The entirety of today was spent in a quest to get me a cell phone. That is why, today's Word of the Day is Keitai (kay-tah-ee), which is the shortened word for cell phone (the full word is keitai denwa). In Japan, there are three major cell phone companies: AU, Softbank, and NTT Docomo. Thank the big man upstairs, that my host brother is a good guy, and so he and his girlfriend took me out to look at how much it would cost to buy a cell phone. We tried AU first, because he thought they might have a special discount for students, but unfortunately, that wasn't the case, so we moved on to Softbank next, which was just across the street. The store was really slick looking, snazzy, and their phones are also really nice (they had a disney set of phones that I loved). Another good thing about Softbank is that they do have a 'scholarship' thing where, if you're a student you can get a way reduced price. That's great news right? I mean, five bucks a month? That's a deal. What's not so great is that those 'advisors' at my school still haven't given us a Student ID, proving that we are in fact legally going to a Japanese institution for study. Yeah, after a month of waiting, they're going to do that (as well as sign me up for classes, the syllabus of which I've yet to see), the day before school starts. Great plan, huh? And it just so happens that the student plan at Softbank ends that very freaking same day. Oh yes, Becca's infamous luck strikes again.
So we went on from there to Docomo's store, which was not nearly so snazzy looking, but which did have an hour wait, and after that wait, we got to talk to a trainee clerk, who broke down the prices on her little doodle magnet-o-pad thing, and after hearing the entire spiel, my brother, his girlfriend and I went to Denny's to have coffee and for him to explain the different packages to me (btw, Denny's here is NOTHING like the Dennys back home, though it is the same company). Anyway, so here's what was explained to me: the premium choice would be Softbank, except that the scholarship deal is more or less impossible for me to get, so there's really no difference for me there, however, if you have a Softbank plan, you have unlimited calling to other Softbank subscribers. AU was both expensive and not all that special. Docomo was good because, while the other two companies offer only two year plans, Docomo offers either a one year or a two year plan. The catch is this: if you get a one year plan, you have to pay the full price of whatever phone you pick out, whereas if you get a two year plan, you get a phone for free, but when you cancel it after one year (since I'm only here one year), you have to pay a penalty fee of about $100. This penalty fee is the same across the board for the three companies, when you void your contract. So, naturally, I was leaning towards the one year plan. The problem is that all the phones offered (at any of the stores) cost at least $200, most of them more, which then means that paying the penalty fee at the end of one year, with a two year contract, is the best deal. So, after making that decision, we went back to Docomo and talked to the girl again, and she basically broke down the prices and everything. The cheapest deal you could get was a $10 a month bill, which buys you 25 min. calling and then texting. I opted for one more step up, at $20 for 55 min. and texting, though they went up to about $60 a month. No surprise, everything here is expensive (it boggles my mind that people can actually afford to live in this country). So, as it is, I got a two year contract, which made my phone free (only selected models), and it gets me 55 min. a month of national calling, and then internet and texting, though after a certain amount of internet usage, they tack on fees, so my brother advised me to just not do it much (I think I can handle that). And no, my free phone can't cook me dinner or play 3D movies or anything, like what you expect Japanese cell phones to do, but it can do basic stuff, like I need, and that's just fine. Another thing with Docomo, is that you can opt to pay a bill, or have it charge onto your credit card, which I did. One thing to note, however, is that the first payment (today), is more expensive because you have to pay for other crap too, like a memory card that goes in your phone, etc.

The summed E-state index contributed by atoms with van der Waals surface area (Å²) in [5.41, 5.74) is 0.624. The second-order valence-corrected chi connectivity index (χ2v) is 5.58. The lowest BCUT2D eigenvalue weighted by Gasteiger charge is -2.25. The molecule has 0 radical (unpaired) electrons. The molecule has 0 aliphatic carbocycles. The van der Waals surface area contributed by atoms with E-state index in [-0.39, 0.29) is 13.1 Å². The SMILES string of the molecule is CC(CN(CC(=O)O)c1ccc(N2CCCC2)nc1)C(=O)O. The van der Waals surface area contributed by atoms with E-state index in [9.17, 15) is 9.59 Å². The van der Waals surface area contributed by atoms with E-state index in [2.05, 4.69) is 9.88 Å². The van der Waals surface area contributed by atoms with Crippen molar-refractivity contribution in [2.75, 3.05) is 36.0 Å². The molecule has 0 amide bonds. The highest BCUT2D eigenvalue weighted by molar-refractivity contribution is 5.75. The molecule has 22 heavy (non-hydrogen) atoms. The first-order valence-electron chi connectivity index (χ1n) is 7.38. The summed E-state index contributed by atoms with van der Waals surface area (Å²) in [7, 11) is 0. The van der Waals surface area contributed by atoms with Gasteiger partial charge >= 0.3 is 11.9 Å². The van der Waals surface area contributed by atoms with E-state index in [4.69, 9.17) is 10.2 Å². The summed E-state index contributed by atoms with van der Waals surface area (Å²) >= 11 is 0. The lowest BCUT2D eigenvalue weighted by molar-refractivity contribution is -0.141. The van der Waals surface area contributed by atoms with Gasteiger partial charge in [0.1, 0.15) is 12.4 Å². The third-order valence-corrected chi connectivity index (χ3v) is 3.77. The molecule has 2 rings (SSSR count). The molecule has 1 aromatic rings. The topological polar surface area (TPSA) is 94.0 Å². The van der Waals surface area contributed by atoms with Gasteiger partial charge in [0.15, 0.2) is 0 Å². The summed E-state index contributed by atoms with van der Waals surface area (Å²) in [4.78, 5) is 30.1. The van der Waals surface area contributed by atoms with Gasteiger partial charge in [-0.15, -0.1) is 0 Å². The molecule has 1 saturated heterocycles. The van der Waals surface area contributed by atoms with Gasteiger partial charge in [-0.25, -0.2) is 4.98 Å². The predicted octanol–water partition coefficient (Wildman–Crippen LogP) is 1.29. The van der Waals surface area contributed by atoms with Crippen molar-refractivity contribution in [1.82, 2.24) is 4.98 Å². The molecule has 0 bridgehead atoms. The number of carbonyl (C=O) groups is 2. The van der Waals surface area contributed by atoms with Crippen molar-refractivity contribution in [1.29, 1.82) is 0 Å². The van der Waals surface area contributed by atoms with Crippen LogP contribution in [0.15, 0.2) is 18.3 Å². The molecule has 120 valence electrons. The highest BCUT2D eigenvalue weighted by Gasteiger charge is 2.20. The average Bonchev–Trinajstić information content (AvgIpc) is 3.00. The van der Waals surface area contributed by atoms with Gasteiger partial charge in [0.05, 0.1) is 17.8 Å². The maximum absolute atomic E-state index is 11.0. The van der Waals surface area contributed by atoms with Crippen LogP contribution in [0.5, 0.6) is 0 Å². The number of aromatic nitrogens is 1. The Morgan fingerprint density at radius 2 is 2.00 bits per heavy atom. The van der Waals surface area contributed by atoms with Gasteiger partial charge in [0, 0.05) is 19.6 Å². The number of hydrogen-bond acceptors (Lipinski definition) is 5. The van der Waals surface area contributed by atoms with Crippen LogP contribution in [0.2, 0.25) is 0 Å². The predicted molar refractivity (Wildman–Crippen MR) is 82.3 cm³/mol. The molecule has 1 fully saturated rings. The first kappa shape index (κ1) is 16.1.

I would love to tell you how to do all this stuff on your own, but I have to give a standing ovation to any foreigner who managed to get a cell phone on their own. Not only is the jargon complicated, and the concepts difficult to understand, but no one speaks any English to you, and they use the most polite form of speaking, which is more than even I can keep up with. It took us three and a half hours to get all this accomplished, and I wish I could advise any cell phone buyers better than that, but all I can say to you is, good luck! The only advice I'll offer is that you should bring your Alien Card (a must), and your passport both with you, as well as a School ID from your Japanese institution, if you have one. Alrighty then, that's all for now